Shoreline southwest of Foxhow
|Primary inflows||Pirron Yalloak Creek, Woady Yaloak River, Salt Creek, various springs (3 m³/s)|
|Catchment area||4079 km²|
|Max. length||150 km|
|Surface area||234 km²|
|Average depth||5 m (average when full)|
|Max. depth||7 m|
Lake Corangamite is Victoria’s largest natural lake, located near Colac in south-west Victoria, Australia in the Lakes and Craters region of the Victorian Volcanic Plains. The lake is hypersaline, and salinity levels have increased dramatically as the lake level has dropped in recent decades. It is Australia's largest permanent saline lake, covering approximately 230 km2 with a circumference of about 150 km. It forms part of the Ramsar-listed Western District Lakes wetland site.
Physical features and hydrology
The waterbody is surrounded to the south and east by rocky outcrops (known locally as the stony rises) which were formed by lava flows from Mount Porndon to the south-west and Mount Warrion to the east. The spectacular 'Red Rocks' maar crater complex overlooks the south west shore. The Mount Warrion flows caused the lake to form by blocking drainage to the east.
As is typical of lakes in the area, the eastern flanks of the lake consist of lunettes formed by wind borne sediments blown from the lake during periods with dry climates.
Flow into the lake is extremely variable and negligible in the driest years. Currently it is endorheic (there is no outflow) but during the wet decade of the 1950s the lake flooded and became connected via a series of wetlands and lakes to Lake Murdeduke and the Barwon River. It has never been completely dry since European settlement, and there it is evidence it was an open lake for centuries prior to the when 1840s rainfall and runoff were similar to those of the 1950s.
The main inflows are from Pirron Yaloak Creek flowing from the Otway plains to the south, the Woady Yaloak River flowing from the flanks of the Victorian midlands to the north, and Salt Creek flowing from the plains to the north-west. The Pirron Yaloak has high nutrient loads due to dairy farming in its catchment.
In response to the floods of the 1950s, the Woady Yalloak was diverted away from Lake Corangamite and into the Barwon River. The diversion is managed on the basis of a trigger level for the lake, above which the diversion is enacted. This has not occurred in recent years. Levels have been dropping for decades and it is possible that it will dry completely. In 1980 the salinity was approximately that of seawater and has since risen at least 4x that of seawater.
Aquatic fauna once included fish species such as Short-finned Eel, Common Galaxias, Flat-headed Gudgeon and Small-mouth Hardyhead. These may still survive in refuges such as Pirron Yaloak creek and various freshwater springs flowing from the stony rises on the south west side of the lake. Springs on the south east side have dried - possibly due to over exploitation of the Warrion Aquifer for irrigation. More recently the fauna included brine shrimp and a species of isopod.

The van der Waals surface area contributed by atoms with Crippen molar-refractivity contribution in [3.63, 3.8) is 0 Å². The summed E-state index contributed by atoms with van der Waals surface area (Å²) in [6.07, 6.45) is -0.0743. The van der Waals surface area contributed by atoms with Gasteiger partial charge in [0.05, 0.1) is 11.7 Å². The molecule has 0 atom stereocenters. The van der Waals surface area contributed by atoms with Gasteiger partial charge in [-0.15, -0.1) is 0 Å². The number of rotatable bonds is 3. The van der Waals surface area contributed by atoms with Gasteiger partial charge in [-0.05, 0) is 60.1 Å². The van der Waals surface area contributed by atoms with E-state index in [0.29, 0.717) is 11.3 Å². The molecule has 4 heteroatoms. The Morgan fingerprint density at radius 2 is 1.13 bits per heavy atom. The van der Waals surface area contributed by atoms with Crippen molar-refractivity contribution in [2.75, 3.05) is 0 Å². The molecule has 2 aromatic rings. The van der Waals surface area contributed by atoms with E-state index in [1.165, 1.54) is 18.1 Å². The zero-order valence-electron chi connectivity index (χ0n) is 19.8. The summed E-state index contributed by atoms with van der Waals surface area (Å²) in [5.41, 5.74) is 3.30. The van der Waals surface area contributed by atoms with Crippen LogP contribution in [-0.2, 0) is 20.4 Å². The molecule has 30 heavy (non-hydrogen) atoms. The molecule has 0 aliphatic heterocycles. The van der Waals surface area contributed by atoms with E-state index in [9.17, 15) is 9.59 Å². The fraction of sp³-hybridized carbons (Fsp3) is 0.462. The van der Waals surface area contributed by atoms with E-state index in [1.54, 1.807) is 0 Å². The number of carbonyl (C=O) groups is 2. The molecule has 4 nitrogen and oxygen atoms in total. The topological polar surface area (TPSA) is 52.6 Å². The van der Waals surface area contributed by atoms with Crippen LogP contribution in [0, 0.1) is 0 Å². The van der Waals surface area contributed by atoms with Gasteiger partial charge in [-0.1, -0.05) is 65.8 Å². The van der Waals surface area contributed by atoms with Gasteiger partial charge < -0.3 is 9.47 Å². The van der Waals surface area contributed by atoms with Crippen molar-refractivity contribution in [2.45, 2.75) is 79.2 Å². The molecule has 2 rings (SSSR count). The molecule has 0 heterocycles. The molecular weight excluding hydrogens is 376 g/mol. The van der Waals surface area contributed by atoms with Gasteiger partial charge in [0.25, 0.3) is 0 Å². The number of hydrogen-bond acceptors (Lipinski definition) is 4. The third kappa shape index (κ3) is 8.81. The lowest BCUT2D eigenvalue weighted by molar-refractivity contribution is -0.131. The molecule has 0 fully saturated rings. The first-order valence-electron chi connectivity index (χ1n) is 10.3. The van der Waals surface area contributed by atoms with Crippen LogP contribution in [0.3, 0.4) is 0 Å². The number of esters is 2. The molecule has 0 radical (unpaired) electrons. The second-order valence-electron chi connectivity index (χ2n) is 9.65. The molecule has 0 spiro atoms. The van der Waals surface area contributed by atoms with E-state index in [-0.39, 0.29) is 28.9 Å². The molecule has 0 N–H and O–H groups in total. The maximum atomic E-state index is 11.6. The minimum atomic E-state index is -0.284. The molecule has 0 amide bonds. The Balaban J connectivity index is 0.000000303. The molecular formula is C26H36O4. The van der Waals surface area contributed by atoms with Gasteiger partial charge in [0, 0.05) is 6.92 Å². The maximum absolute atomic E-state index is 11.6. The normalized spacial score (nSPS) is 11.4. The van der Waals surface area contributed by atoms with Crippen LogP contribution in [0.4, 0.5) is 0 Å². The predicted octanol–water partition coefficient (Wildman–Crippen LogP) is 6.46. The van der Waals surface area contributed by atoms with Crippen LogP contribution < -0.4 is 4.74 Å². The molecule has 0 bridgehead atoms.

In the past the lake has supported internationally significant numbers of Banded Stilts. The lake was previously an important breeding site for waterbirds. Most recently Pelican colonies occurred at Wool Wool rocks and Vaughn Island. However, as water levels have dropped, prey have disappeared and foxes have gained access to the colonies, which have now been abandoned. After receiving substantial grants from the government to undertake conservation works, the owner of Vaugn Island used earth moving equipment to remove habitat such as rocks and remnant vegetation. The lake forms part of the Lake Corangamite Complex Important Bird Area, so identified by BirdLife International because it sometimes supports globally important numbers of waterbirds.
World War II aircraft
A crashed World War II RAAF Wirraway was discovered in early June 2005 in Lake Corangamite. Heritage Victoria protects all aircraft crash sites over 50 years old as historic archaeological sites, and the RAAF has been briefed on the find. The site was recently exposed by receding water levels in the Lake and reported by Parks Victoria officers to Heritage Victoria. The site appears intact and remains mostly submerged. This plane is believed to be an RAAF Wirraway Serial No. A20-405 that is recorded as having crashed into Lake Corangamite, 400 metres from shore on 17 March 1943. There were at least 355 military aircraft crashes recorded in Victoria during World War II, most of them the result of training incidents. Wirraways were the first aircraft to be mass manufactured in Australia, and this eighteen years before the first mass manufactured Australian car. Between 1939 and 1946 the Commonwealth Aircraft Corporation (CAC) produced 755 Wirraways for use as a general purpose trainer, though they saw action in the desperate defence of Malaya and Papua New Guinea where they were lost at an appalling rate to superior Japanese Mitsubishi A6M Zero fighters. Only eight Wirraways are still in existence as restored or partly restored historic aircraft.
- An Audit of the Ecological Condition of Australian Rivers
- Australian Nature Conservation Agency. (1996). Directory of Importanr Wetlands in Australia. (2nd edition, pp.728-9). ANCA: Canberra. ISBN 0-642-21378-X
- Water Research Foundation of Australia; 1975 symposium: the 1973-4 floods in rural and urban communities; published 1975
- W. D. Williams (1995) - Lake Corangamite, Australia, a permanent saline lake: Conservation and management issues. Lakes & Reservoirs: Research & Management 1 (1), 55–64.
- Age Newspaper article - Saltwater haven turns to dust as big dry bites hard
- BirdLife International. (2011). Important Bird Areas factsheet: Lake Corangamite Complex. Downloaded from http://www.birdlife.org on 2011-07-19.